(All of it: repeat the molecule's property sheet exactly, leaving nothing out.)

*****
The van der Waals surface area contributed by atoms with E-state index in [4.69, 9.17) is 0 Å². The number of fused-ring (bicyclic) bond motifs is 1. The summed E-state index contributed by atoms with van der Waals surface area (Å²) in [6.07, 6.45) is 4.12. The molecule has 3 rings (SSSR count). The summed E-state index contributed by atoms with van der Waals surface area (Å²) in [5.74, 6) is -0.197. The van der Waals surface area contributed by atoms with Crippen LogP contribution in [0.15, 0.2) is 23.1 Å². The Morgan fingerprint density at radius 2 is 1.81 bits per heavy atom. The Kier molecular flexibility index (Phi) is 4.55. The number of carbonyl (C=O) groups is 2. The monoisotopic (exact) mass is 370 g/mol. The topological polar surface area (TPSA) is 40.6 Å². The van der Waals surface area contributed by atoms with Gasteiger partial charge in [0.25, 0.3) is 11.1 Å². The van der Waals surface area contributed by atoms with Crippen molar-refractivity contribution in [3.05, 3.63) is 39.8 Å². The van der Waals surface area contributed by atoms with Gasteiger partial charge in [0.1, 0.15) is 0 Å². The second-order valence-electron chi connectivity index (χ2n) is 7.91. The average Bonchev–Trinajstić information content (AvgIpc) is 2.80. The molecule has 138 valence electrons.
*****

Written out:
The van der Waals surface area contributed by atoms with E-state index in [4.69, 9.17) is 0 Å². The number of fused-ring (bicyclic) bond motifs is 1. The summed E-state index contributed by atoms with van der Waals surface area (Å²) in [6.07, 6.45) is 4.12. The molecule has 3 rings (SSSR count). The summed E-state index contributed by atoms with van der Waals surface area (Å²) in [5.74, 6) is -0.197. The van der Waals surface area contributed by atoms with Crippen LogP contribution in [0.15, 0.2) is 23.1 Å². The Morgan fingerprint density at radius 2 is 1.81 bits per heavy atom. The Kier molecular flexibility index (Phi) is 4.55. The number of carbonyl (C=O) groups is 2. The monoisotopic (exact) mass is 370 g/mol. The topological polar surface area (TPSA) is 40.6 Å². The van der Waals surface area contributed by atoms with Gasteiger partial charge in [0.25, 0.3) is 11.1 Å². The van der Waals surface area contributed by atoms with Crippen molar-refractivity contribution in [3.05, 3.63) is 39.8 Å². The van der Waals surface area contributed by atoms with Gasteiger partial charge in [0.1, 0.15) is 0 Å². The second-order valence-electron chi connectivity index (χ2n) is 7.91. The average Bonchev–Trinajstić information content (AvgIpc) is 2.80. The molecule has 138 valence electrons.